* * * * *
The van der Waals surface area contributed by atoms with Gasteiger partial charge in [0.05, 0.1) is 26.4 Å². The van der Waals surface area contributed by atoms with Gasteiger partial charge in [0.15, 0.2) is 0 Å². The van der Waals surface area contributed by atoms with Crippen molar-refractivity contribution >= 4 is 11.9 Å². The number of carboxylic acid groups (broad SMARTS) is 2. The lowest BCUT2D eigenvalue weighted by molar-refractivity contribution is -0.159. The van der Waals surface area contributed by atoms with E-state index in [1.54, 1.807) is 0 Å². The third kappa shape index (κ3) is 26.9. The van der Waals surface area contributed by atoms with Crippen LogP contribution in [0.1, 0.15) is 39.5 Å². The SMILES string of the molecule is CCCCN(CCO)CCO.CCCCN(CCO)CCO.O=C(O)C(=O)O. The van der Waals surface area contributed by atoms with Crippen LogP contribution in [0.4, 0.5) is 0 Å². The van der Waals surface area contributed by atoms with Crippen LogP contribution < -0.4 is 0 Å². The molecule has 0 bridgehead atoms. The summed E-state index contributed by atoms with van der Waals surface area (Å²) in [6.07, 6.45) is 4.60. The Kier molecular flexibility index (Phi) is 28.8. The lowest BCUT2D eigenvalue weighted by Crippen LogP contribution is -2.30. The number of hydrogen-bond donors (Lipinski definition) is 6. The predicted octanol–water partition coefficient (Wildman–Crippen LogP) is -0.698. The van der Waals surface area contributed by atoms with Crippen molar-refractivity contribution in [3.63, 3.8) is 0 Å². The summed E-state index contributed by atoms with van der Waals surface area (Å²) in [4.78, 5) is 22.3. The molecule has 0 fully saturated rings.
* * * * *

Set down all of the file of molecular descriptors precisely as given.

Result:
The van der Waals surface area contributed by atoms with Gasteiger partial charge in [0.05, 0.1) is 26.4 Å². The van der Waals surface area contributed by atoms with Gasteiger partial charge in [0.15, 0.2) is 0 Å². The van der Waals surface area contributed by atoms with Crippen molar-refractivity contribution >= 4 is 11.9 Å². The number of carboxylic acid groups (broad SMARTS) is 2. The lowest BCUT2D eigenvalue weighted by molar-refractivity contribution is -0.159. The van der Waals surface area contributed by atoms with E-state index in [1.54, 1.807) is 0 Å². The third kappa shape index (κ3) is 26.9. The van der Waals surface area contributed by atoms with Crippen LogP contribution in [0.1, 0.15) is 39.5 Å². The SMILES string of the molecule is CCCCN(CCO)CCO.CCCCN(CCO)CCO.O=C(O)C(=O)O. The van der Waals surface area contributed by atoms with Crippen LogP contribution in [0.4, 0.5) is 0 Å². The van der Waals surface area contributed by atoms with Crippen LogP contribution < -0.4 is 0 Å². The molecule has 0 bridgehead atoms. The summed E-state index contributed by atoms with van der Waals surface area (Å²) in [6.07, 6.45) is 4.60. The Kier molecular flexibility index (Phi) is 28.8. The lowest BCUT2D eigenvalue weighted by Crippen LogP contribution is -2.30. The number of hydrogen-bond donors (Lipinski definition) is 6. The predicted octanol–water partition coefficient (Wildman–Crippen LogP) is -0.698. The van der Waals surface area contributed by atoms with Crippen molar-refractivity contribution in [3.63, 3.8) is 0 Å². The summed E-state index contributed by atoms with van der Waals surface area (Å²) in [4.78, 5) is 22.3. The molecule has 0 fully saturated rings.